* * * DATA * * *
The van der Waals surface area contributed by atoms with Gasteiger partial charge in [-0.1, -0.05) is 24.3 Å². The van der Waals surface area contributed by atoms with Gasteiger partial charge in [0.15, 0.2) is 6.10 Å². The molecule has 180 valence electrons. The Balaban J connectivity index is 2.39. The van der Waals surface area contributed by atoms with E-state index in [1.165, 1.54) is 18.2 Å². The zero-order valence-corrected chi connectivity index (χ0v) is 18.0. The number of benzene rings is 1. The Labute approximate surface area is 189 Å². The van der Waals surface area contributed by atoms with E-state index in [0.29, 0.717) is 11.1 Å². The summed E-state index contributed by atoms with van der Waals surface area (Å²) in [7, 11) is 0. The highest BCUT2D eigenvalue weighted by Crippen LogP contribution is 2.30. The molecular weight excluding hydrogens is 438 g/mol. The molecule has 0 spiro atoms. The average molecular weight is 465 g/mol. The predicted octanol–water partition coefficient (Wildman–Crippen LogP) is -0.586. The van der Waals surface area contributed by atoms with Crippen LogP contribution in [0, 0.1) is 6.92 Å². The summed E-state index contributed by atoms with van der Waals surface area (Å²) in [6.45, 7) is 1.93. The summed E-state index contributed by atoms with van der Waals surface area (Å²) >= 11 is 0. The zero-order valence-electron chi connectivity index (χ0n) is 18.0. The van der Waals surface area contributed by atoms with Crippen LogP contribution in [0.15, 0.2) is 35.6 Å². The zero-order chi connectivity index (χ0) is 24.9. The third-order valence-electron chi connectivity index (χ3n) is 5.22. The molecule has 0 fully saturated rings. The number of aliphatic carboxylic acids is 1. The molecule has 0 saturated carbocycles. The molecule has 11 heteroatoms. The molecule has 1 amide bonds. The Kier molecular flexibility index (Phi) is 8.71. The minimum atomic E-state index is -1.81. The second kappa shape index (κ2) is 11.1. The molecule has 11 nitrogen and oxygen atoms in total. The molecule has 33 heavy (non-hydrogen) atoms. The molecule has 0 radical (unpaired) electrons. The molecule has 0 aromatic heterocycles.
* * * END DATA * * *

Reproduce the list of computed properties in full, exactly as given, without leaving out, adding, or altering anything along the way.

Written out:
The van der Waals surface area contributed by atoms with Gasteiger partial charge in [-0.1, -0.05) is 24.3 Å². The van der Waals surface area contributed by atoms with Gasteiger partial charge in [0.15, 0.2) is 6.10 Å². The molecule has 180 valence electrons. The Balaban J connectivity index is 2.39. The van der Waals surface area contributed by atoms with E-state index in [1.165, 1.54) is 18.2 Å². The zero-order valence-corrected chi connectivity index (χ0v) is 18.0. The number of benzene rings is 1. The Labute approximate surface area is 189 Å². The van der Waals surface area contributed by atoms with E-state index in [0.29, 0.717) is 11.1 Å². The summed E-state index contributed by atoms with van der Waals surface area (Å²) in [7, 11) is 0. The highest BCUT2D eigenvalue weighted by Crippen LogP contribution is 2.30. The molecular weight excluding hydrogens is 438 g/mol. The molecule has 0 spiro atoms. The average molecular weight is 465 g/mol. The predicted octanol–water partition coefficient (Wildman–Crippen LogP) is -0.586. The van der Waals surface area contributed by atoms with Crippen LogP contribution in [0, 0.1) is 6.92 Å². The summed E-state index contributed by atoms with van der Waals surface area (Å²) in [6.45, 7) is 1.93. The summed E-state index contributed by atoms with van der Waals surface area (Å²) >= 11 is 0. The zero-order valence-electron chi connectivity index (χ0n) is 18.0. The van der Waals surface area contributed by atoms with Crippen LogP contribution in [0.15, 0.2) is 35.6 Å². The zero-order chi connectivity index (χ0) is 24.9. The third-order valence-electron chi connectivity index (χ3n) is 5.22. The molecule has 0 fully saturated rings. The number of aliphatic carboxylic acids is 1. The molecule has 0 saturated carbocycles. The molecule has 11 heteroatoms. The molecule has 1 amide bonds. The Kier molecular flexibility index (Phi) is 8.71. The minimum atomic E-state index is -1.81. The second kappa shape index (κ2) is 11.1. The molecule has 11 nitrogen and oxygen atoms in total. The molecule has 33 heavy (non-hydrogen) atoms. The molecule has 0 radical (unpaired) electrons. The molecule has 0 aromatic heterocycles.